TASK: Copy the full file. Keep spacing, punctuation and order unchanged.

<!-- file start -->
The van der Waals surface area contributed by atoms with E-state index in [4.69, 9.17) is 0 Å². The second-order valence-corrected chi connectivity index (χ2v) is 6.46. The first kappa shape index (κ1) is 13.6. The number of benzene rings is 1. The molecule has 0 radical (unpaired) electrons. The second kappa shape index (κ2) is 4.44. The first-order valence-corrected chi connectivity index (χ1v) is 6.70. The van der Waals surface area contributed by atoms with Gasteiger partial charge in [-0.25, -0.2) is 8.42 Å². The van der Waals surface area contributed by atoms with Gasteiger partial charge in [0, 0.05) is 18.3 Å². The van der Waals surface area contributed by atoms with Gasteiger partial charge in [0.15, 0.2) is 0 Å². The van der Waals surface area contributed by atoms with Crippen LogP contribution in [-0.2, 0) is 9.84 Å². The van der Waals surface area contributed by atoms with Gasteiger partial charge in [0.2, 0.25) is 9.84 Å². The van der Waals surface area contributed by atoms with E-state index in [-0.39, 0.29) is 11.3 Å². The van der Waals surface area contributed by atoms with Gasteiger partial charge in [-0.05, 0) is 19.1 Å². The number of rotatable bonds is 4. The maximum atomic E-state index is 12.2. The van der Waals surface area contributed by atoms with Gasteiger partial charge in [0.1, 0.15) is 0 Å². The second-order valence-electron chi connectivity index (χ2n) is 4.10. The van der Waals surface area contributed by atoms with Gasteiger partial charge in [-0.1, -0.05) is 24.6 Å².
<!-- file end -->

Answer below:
The van der Waals surface area contributed by atoms with E-state index in [4.69, 9.17) is 0 Å². The second-order valence-corrected chi connectivity index (χ2v) is 6.46. The first kappa shape index (κ1) is 13.6. The number of benzene rings is 1. The molecule has 0 radical (unpaired) electrons. The second kappa shape index (κ2) is 4.44. The first-order valence-corrected chi connectivity index (χ1v) is 6.70. The van der Waals surface area contributed by atoms with Gasteiger partial charge in [-0.25, -0.2) is 8.42 Å². The van der Waals surface area contributed by atoms with Gasteiger partial charge in [0, 0.05) is 18.3 Å². The van der Waals surface area contributed by atoms with Gasteiger partial charge in [0.15, 0.2) is 0 Å². The van der Waals surface area contributed by atoms with Crippen LogP contribution in [-0.2, 0) is 9.84 Å². The van der Waals surface area contributed by atoms with Gasteiger partial charge in [0.2, 0.25) is 9.84 Å². The van der Waals surface area contributed by atoms with E-state index in [-0.39, 0.29) is 11.3 Å². The van der Waals surface area contributed by atoms with Gasteiger partial charge in [-0.05, 0) is 19.1 Å². The number of rotatable bonds is 4. The maximum atomic E-state index is 12.2. The van der Waals surface area contributed by atoms with Gasteiger partial charge in [0.1, 0.15) is 0 Å². The second-order valence-electron chi connectivity index (χ2n) is 4.10. The van der Waals surface area contributed by atoms with Gasteiger partial charge in [-0.1, -0.05) is 24.6 Å².